Coffee lovers rejoice! There's a new reason to enjoy your morning cup of joe. Besides keeping you awake and many other benefits, new research from the University of Southern California suggests coffee may protect against colon and rectal cancers. It doesn't matter what your preference is—whether you like it with milk, flavored, decaf, or straight-up black, the benefits are the same.
Researchers studied more than 5,000 men and women with colorectal cancer and compared them to 4,000 men and women without colorectal cancer. They found that drinking 1 to 2 cups per day is associated with a 26 percent lower risk of developing cancer—and the stats are even better with more coffee consumption.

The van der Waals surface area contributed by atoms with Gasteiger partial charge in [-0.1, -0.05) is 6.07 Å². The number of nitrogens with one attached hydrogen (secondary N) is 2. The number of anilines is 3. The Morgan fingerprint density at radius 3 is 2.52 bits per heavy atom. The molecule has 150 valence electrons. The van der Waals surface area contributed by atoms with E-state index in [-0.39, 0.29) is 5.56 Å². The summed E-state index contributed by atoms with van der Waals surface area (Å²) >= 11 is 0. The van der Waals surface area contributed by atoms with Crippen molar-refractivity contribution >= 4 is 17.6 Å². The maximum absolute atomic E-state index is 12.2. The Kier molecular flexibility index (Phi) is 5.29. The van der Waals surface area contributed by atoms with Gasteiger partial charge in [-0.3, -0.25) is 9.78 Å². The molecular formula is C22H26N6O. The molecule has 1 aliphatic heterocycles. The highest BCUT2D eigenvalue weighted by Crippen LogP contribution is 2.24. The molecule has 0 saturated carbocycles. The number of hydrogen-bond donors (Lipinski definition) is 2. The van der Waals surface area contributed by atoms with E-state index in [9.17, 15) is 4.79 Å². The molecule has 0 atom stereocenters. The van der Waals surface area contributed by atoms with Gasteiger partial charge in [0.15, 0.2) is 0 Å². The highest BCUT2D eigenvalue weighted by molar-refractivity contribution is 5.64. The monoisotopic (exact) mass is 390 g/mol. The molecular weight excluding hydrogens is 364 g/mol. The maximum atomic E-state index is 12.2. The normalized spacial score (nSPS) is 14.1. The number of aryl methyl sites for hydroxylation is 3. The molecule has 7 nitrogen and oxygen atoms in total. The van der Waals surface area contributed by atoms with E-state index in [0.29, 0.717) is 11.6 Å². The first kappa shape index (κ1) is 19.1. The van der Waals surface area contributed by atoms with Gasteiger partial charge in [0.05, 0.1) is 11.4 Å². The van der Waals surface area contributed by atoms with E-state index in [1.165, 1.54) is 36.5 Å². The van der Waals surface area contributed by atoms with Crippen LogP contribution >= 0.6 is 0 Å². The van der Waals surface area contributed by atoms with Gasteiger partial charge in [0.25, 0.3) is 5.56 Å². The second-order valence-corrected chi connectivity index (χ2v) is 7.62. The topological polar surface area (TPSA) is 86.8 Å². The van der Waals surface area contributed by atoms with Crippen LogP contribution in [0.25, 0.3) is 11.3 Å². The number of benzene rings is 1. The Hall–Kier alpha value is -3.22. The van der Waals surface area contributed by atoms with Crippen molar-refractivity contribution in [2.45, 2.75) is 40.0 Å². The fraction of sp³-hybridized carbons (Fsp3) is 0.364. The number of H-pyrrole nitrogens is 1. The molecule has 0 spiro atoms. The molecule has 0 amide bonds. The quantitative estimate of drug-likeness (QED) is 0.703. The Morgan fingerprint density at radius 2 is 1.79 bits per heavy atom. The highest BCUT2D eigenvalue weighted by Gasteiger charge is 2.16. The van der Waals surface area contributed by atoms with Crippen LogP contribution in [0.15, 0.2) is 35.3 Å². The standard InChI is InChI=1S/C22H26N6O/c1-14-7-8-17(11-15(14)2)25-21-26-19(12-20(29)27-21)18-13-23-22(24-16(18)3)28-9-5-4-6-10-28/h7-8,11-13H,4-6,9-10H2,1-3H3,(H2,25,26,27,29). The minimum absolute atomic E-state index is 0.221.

Colorectal cancer is the third most common type of cancer in the U.S. so the findings could have implications for the future health of plenty of people. It's proposed that the antioxidant effect of caffeine and polyphenols in coffee may provide a protective effect by limiting the growth of cancer cells. Another element, melanoidin, which is developed during the roasting process, may also contribute antioxidant properties.
As coffee culture grows, it's good to know that your extra afternoon cup may be keeping you healthy in the long run. Previous research has found that coffee drinkers may have a reduced risk of developing type 2 diabetes, Alzheimer's and Parkinson's diseases, as well as cirrhosis of the liver.
The downside of too much coffee? The anxiety and jitters when you've had one cup too many and the awful headache and tiredness from withdrawal. Keep it in moderation for the best results.